Atif Farooq injects the post-rock formula with an energy that makes this EP a blast to listen to
The standard post-rock ‘cliche’ is the 7+ minute track that swells from murmuring guitars to grandiose peaks, using elements of ambient, heavy metal and shoegaze to create tidal waves of sound.
On ‘Wandering’, Atif Farooq comes at post-rock from an oblique angle. The elements are still there, the tracks still build towards climaxes, but Farooq tinkers with the basic structure – the three tracks on the EP clock in at only 12 minutes combined – which results in something that feels fresh and exciting.
‘Parklife’, the clear standout, is almost a revelation in this regard. It starts with an immediate fade in to the end of a transition, as if we just stumbled in on Farooq, and he quickly adjusts and properly begins. It’s a bizarre opening to an EP, and one that could feel totally unfinished. But instead it’s gripping, like you just eavesdropped a few broken sentences from a nearby conversation.
The opener also suggests that Farooq thinks more like an electronic producer than a rock musician. The way ‘Parklife’ morphs from one sequence to another, the little binary bursts of static, the sheer speed of the transitions. There’s an impatience to ‘Parklife’ that gives it an energy, some special ingredient added to the mix. It’s not just the brilliant inclusion of the rubaab, it’s the way that Farooq is able to give everything space, while moving so fast. It’s a track that absolutely demands repeat listens.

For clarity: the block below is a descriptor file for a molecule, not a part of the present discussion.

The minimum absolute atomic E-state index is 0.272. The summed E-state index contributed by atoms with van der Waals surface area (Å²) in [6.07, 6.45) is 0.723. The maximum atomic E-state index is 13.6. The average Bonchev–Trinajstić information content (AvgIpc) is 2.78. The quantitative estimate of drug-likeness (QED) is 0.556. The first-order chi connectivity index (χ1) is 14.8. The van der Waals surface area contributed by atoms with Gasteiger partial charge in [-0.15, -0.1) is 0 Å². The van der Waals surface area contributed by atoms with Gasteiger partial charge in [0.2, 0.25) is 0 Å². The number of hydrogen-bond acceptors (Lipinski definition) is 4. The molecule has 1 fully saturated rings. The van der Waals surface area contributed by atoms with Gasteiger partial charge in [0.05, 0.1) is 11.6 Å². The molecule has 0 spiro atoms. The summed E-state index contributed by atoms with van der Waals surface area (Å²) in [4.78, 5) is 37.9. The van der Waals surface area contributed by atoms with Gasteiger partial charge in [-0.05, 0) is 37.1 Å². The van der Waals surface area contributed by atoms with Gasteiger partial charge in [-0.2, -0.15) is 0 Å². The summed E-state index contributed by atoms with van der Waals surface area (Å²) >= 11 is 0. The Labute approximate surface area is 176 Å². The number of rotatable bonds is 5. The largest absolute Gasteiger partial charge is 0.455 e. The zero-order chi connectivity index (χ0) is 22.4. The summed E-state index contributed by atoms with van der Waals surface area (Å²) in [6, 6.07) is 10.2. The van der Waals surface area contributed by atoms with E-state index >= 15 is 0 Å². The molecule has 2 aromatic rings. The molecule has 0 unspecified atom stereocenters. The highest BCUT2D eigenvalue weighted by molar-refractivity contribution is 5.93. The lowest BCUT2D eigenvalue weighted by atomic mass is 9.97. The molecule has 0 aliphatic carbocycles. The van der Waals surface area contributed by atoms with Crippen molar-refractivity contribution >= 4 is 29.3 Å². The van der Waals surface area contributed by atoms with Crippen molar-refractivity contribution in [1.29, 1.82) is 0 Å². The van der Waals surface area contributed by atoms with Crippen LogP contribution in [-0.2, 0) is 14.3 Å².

The other two cuts on the EP – ‘Yesterday’s Song’ and ‘By The Creek’ – are more conventional post-rock fare, and don’t quite live up to the restless energy of ‘Parklife’. Nevertheless, the melodies are strong and evocative in the way post-rock often is, toeing the lines between emotions of optimism and despair, of hope and nostalgia.
The build-up to a big finish is perhaps the one predictable note to the tracks, and the weakest aspect of the EP. These grand finishes often don’t have quite the punch one would expect. Even on Parklife, the drums in the final sequence are also so low in the mix, so distant sounding, that the impact of the finish is lessened somewhat.
But after listening to Parklife, and Farooq’s 2016 jazzy two track compilation ‘I-8 Mile’ (with Ali Nabi Nur), there’s no doubt that there’s a well of talent at work here, an effortlessness on the surface that hides a really astute technical knowledge. And after getting so hyped about some of this material, it makes it even more difficult to swallow Farooq’s lack of output in the last year or so.
But whenever Farooq is ready, we will be too.
You can listen to more of Atif Farooq on Patari or SoundCloud, and you can buy his albums on Bandcamp. Support our alternative artists! They’re probably quite nice people. And if you enjoy it, let them know! The Patari version of the EP also contains an extra track, ‘Ocular/Things Fall Apart’, which is also great.